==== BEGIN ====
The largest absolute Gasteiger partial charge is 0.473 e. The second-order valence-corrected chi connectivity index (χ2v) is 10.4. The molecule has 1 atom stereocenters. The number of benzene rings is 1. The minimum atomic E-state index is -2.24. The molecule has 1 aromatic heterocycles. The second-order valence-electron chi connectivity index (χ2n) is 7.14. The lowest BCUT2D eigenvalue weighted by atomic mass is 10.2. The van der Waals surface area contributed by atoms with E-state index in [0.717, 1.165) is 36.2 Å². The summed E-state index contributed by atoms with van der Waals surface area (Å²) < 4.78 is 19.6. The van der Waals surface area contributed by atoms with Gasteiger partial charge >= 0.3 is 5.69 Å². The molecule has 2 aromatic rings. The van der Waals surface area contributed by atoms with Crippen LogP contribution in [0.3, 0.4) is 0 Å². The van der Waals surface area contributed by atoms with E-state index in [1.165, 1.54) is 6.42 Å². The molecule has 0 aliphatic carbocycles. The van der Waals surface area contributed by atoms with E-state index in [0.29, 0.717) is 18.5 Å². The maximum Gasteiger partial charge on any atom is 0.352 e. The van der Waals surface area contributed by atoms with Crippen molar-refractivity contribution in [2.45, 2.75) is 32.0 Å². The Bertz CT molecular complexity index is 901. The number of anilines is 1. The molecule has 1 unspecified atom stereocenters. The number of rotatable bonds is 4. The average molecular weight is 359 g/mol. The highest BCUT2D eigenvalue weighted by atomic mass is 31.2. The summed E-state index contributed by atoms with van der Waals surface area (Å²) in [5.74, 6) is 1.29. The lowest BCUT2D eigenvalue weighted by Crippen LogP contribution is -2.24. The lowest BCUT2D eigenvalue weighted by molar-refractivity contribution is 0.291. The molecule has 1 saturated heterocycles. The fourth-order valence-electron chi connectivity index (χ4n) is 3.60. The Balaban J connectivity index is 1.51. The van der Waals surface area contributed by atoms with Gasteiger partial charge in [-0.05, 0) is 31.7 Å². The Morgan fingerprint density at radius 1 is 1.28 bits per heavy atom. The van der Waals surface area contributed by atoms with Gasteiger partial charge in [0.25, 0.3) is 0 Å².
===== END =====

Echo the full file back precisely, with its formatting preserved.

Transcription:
The largest absolute Gasteiger partial charge is 0.473 e. The second-order valence-corrected chi connectivity index (χ2v) is 10.4. The molecule has 1 atom stereocenters. The number of benzene rings is 1. The minimum atomic E-state index is -2.24. The molecule has 1 aromatic heterocycles. The second-order valence-electron chi connectivity index (χ2n) is 7.14. The lowest BCUT2D eigenvalue weighted by atomic mass is 10.2. The van der Waals surface area contributed by atoms with E-state index in [0.717, 1.165) is 36.2 Å². The summed E-state index contributed by atoms with van der Waals surface area (Å²) < 4.78 is 19.6. The van der Waals surface area contributed by atoms with Gasteiger partial charge >= 0.3 is 5.69 Å². The molecule has 2 aromatic rings. The van der Waals surface area contributed by atoms with Crippen LogP contribution in [0.3, 0.4) is 0 Å². The van der Waals surface area contributed by atoms with E-state index in [1.165, 1.54) is 6.42 Å². The molecule has 0 aliphatic carbocycles. The van der Waals surface area contributed by atoms with E-state index in [0.29, 0.717) is 18.5 Å². The maximum Gasteiger partial charge on any atom is 0.352 e. The van der Waals surface area contributed by atoms with Crippen molar-refractivity contribution in [2.45, 2.75) is 32.0 Å². The Bertz CT molecular complexity index is 901. The number of anilines is 1. The molecule has 1 unspecified atom stereocenters. The number of rotatable bonds is 4. The average molecular weight is 359 g/mol. The highest BCUT2D eigenvalue weighted by atomic mass is 31.2. The summed E-state index contributed by atoms with van der Waals surface area (Å²) in [5.74, 6) is 1.29. The lowest BCUT2D eigenvalue weighted by Crippen LogP contribution is -2.24. The lowest BCUT2D eigenvalue weighted by molar-refractivity contribution is 0.291. The molecule has 1 saturated heterocycles. The fourth-order valence-electron chi connectivity index (χ4n) is 3.60. The Balaban J connectivity index is 1.51. The van der Waals surface area contributed by atoms with Gasteiger partial charge in [-0.05, 0) is 31.7 Å². The Morgan fingerprint density at radius 1 is 1.28 bits per heavy atom. The van der Waals surface area contributed by atoms with Gasteiger partial charge in [0.25, 0.3) is 0 Å².